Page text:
DIY Easy Inexpensive Natural Dry Shampoo Recipe
For a simple, cheap, and natural dry shampoo, consider using arrowroot powder (found in health food stores) to soak up excess oils on the scalp. These powders are white like most dry shampoos, and blend well into light hair. For dark hair, mix together a ratio of 1/2 arrowroot powder and 1/2 unsweetened cocoa powder. This is the mixture I use. The cocoa powder helps the mixture blend into dark hair easier and smells great. These are all natural (edible) ingredients that shouldn’t irritate the scalp. I really love this DIY alternative for dry shampoo. I’ve used it for the last year, it refreshes the scent of my hair, and it makes it look and feel so soft and as clean as if I just washed it.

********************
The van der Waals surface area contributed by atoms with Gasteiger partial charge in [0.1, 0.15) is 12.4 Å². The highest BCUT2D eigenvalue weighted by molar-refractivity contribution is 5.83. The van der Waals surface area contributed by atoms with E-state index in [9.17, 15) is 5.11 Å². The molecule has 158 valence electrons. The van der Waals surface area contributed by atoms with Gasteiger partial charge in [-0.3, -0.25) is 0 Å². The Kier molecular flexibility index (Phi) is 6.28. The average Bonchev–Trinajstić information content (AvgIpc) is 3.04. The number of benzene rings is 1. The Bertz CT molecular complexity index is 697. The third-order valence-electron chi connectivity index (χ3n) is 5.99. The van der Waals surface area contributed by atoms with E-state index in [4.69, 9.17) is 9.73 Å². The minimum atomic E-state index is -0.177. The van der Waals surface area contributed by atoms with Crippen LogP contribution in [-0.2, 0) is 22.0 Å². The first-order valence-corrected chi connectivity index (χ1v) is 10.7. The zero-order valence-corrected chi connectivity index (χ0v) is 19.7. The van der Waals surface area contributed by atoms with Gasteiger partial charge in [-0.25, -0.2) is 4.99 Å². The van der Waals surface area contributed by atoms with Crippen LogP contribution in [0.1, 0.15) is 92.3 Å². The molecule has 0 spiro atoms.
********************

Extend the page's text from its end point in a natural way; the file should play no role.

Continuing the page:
Tip #4: Utilize hairstyles to hide oily hair
Right after a no shampoo hair wash, hair will probably look decent to style down for a couple of days (or longer, depending on how far into the initial transition). But after that, hair might be too oily to style it down. Style hair up and use hair accessories on these days!
Hairstyles for long hair
Wear buns, top knots, pony tails, braids, a combination of these, or any of your favorite ways to tie hair up. Accessorize to hide the hairline with bandanas, wide head bands, or scarf head bands. Try to have fun with it! Up-dos are great as they avoid part lines and most of the roots are hidden away. Hair will be up and away having its own little spa day being nourished by its natural oils. And avoid touching it which keeps it from looking even oilier via hand’s oils. If it’s the fall/winter months, try a cute beanie to hide the oils.
Hairstyles for short hair
If hair is already routinely cut short, consider getting it cut short for the transition phase. I think it’s harder to see excess oil on “short-short” hair than it is on “longer-short” hair. What do you think? If cutting hair super short is NOT desirable, then please don’t do it! Instead, accessorize to hide the hairline with bandanas or headbands. If it’s the fall/winter months, try a cute beanie to hide the oils.